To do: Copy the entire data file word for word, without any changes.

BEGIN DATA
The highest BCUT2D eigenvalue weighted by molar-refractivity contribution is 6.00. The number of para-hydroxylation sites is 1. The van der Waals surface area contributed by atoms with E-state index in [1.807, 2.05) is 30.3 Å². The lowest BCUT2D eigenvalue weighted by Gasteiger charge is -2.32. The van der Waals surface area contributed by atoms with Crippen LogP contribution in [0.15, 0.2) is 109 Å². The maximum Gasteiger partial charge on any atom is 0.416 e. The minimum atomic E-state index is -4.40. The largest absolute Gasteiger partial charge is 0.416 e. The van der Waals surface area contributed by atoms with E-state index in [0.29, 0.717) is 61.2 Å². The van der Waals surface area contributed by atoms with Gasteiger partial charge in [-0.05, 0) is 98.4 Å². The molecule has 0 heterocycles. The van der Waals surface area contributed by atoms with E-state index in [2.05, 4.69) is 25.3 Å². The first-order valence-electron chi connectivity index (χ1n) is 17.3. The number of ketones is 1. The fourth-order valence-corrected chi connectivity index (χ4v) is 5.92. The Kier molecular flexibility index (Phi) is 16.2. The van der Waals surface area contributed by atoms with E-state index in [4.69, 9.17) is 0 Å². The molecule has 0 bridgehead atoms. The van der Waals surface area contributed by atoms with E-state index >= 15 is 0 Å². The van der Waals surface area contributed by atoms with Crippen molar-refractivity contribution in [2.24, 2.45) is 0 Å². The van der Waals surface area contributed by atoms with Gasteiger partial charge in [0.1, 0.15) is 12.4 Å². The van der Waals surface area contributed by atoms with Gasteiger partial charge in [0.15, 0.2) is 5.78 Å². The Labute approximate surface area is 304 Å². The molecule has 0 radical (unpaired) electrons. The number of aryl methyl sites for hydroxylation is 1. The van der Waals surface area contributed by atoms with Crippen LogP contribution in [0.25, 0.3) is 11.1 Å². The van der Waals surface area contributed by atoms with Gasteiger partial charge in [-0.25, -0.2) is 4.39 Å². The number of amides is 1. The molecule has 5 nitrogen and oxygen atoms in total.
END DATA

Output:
The highest BCUT2D eigenvalue weighted by molar-refractivity contribution is 6.00. The number of para-hydroxylation sites is 1. The van der Waals surface area contributed by atoms with E-state index in [1.807, 2.05) is 30.3 Å². The lowest BCUT2D eigenvalue weighted by Gasteiger charge is -2.32. The van der Waals surface area contributed by atoms with Crippen LogP contribution in [0.15, 0.2) is 109 Å². The maximum Gasteiger partial charge on any atom is 0.416 e. The minimum atomic E-state index is -4.40. The largest absolute Gasteiger partial charge is 0.416 e. The van der Waals surface area contributed by atoms with E-state index in [0.29, 0.717) is 61.2 Å². The van der Waals surface area contributed by atoms with Gasteiger partial charge in [-0.05, 0) is 98.4 Å². The molecule has 0 heterocycles. The van der Waals surface area contributed by atoms with E-state index in [2.05, 4.69) is 25.3 Å². The first-order valence-electron chi connectivity index (χ1n) is 17.3. The number of ketones is 1. The fourth-order valence-corrected chi connectivity index (χ4v) is 5.92. The Kier molecular flexibility index (Phi) is 16.2. The van der Waals surface area contributed by atoms with E-state index in [4.69, 9.17) is 0 Å². The molecule has 0 bridgehead atoms. The van der Waals surface area contributed by atoms with E-state index >= 15 is 0 Å². The van der Waals surface area contributed by atoms with Crippen molar-refractivity contribution in [2.24, 2.45) is 0 Å². The van der Waals surface area contributed by atoms with Gasteiger partial charge in [0.1, 0.15) is 12.4 Å². The van der Waals surface area contributed by atoms with Gasteiger partial charge in [0.15, 0.2) is 5.78 Å². The Labute approximate surface area is 304 Å². The molecule has 0 radical (unpaired) electrons. The number of aryl methyl sites for hydroxylation is 1. The van der Waals surface area contributed by atoms with Crippen LogP contribution in [0.25, 0.3) is 11.1 Å². The van der Waals surface area contributed by atoms with Gasteiger partial charge in [-0.25, -0.2) is 4.39 Å². The number of amides is 1. The molecule has 5 nitrogen and oxygen atoms in total.